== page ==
Wrap up of Product Camp Sydney

Posted: March 22, 2010 in Uncategorized
Tags: , , , ,

Product Camp, organized by Brainmates and generously sponsored by Atlassian, was downright awesome. The day consisted of talks, discussions and friendly debates on pertinent topics that are close to every Product person’s heart: knowing when to innovate, the remit of a Product Manager at work, Agile vs Waterfall product development and renumeration trends in Product Management in the U.S (via Skype).

Here are my key takeouts from the day:

  • [Tim Buntel] Product Managers need to strike a good balance between satisfying customers and creating shareholder value. On satisfying customers, meet them online and face-to-face to build repoire and identify needs on the spot
  • [Mick Liubinskas] Success lies in focus: this involves identifying a microsegment (market niche) at the expense of other potential opportunities and serving that segment well. This also means being brutal with product features – only those that are critical to that microsegment should be developed. Lean products first, world domination should logically follow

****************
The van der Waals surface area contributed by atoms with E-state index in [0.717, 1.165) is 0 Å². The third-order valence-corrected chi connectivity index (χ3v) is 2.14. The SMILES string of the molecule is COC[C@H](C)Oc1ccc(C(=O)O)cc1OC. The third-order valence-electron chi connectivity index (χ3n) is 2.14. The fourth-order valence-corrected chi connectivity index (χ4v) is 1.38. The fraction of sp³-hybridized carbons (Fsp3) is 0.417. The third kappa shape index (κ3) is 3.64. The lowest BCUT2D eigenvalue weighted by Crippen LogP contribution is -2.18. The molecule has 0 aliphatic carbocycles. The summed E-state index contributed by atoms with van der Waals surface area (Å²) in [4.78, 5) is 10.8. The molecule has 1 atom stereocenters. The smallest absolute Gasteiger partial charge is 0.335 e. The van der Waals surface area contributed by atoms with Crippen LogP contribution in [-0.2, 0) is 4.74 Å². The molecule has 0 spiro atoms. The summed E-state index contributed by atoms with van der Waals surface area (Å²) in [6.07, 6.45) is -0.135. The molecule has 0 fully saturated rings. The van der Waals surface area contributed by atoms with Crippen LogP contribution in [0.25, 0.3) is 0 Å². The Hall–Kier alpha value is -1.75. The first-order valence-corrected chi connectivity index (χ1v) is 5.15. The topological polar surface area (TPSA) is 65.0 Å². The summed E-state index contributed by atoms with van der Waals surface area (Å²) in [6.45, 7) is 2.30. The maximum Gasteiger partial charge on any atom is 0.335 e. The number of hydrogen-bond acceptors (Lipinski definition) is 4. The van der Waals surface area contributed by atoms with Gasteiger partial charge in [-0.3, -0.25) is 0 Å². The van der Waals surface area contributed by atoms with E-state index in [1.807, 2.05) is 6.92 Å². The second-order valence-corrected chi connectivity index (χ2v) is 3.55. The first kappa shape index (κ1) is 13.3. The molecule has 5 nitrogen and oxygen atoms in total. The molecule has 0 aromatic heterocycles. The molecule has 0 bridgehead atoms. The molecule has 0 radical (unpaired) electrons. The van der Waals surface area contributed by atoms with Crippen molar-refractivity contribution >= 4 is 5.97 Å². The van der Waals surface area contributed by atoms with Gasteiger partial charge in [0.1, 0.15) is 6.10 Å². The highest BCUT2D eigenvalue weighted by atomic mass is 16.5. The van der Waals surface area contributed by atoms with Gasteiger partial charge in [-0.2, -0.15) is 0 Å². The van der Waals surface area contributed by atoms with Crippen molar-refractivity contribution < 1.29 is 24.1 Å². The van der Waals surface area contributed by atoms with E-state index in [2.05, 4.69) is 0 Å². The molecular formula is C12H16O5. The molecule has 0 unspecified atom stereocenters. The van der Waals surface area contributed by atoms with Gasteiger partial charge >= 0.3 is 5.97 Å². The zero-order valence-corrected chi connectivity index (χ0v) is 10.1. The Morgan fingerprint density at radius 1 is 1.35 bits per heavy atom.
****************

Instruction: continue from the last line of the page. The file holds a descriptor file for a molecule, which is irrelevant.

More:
• [Simon Cantt & Nick Coster]  Product Managers should be more than a feature filter. Take ownership of product lifestock by setting the development agenda for the company. An awareness of where the business is on the typical lifecycle (growth, maturity, decline) should also be factored in
  • [Steve Johnson] Pragmatic Marketing recently conducted a salaries and skills based survey of Product Managers in the U.S and shared that:
  1. You earn more if you have a Masters degree and you see yourself as ‘technical’
  2. Around 20% of Product Managers now report directly to the CEO (rather than Marketing or IT) – up from 4% from a year ago
  3. Company culture (Sales vs Engineering) plays an important part in determining which ‘flavour’ of Product manager is preferred

There’s also a comprehensive matrix of activities that make up a Product Manager’s working day. I don’t agree with the spectrum labels, but it does help create a good checklist of things to consider when developing or launching product.

I also had the opportunity to impart some views on Product Innovation and happy to say that this triggered off a cool discussion on disruptive vs incremental innovation, knowing your customer problem before you innovate and focusing on ‘Outlier’ opportunities across the elements that make up a product in order to be truly remarkable. These slides, plus online tools that can be used in the Product Development cycle can be found on Slideshare here.

If you attended the day and have other insights to share, please add them in the comments below. Tweets on the event are found here.

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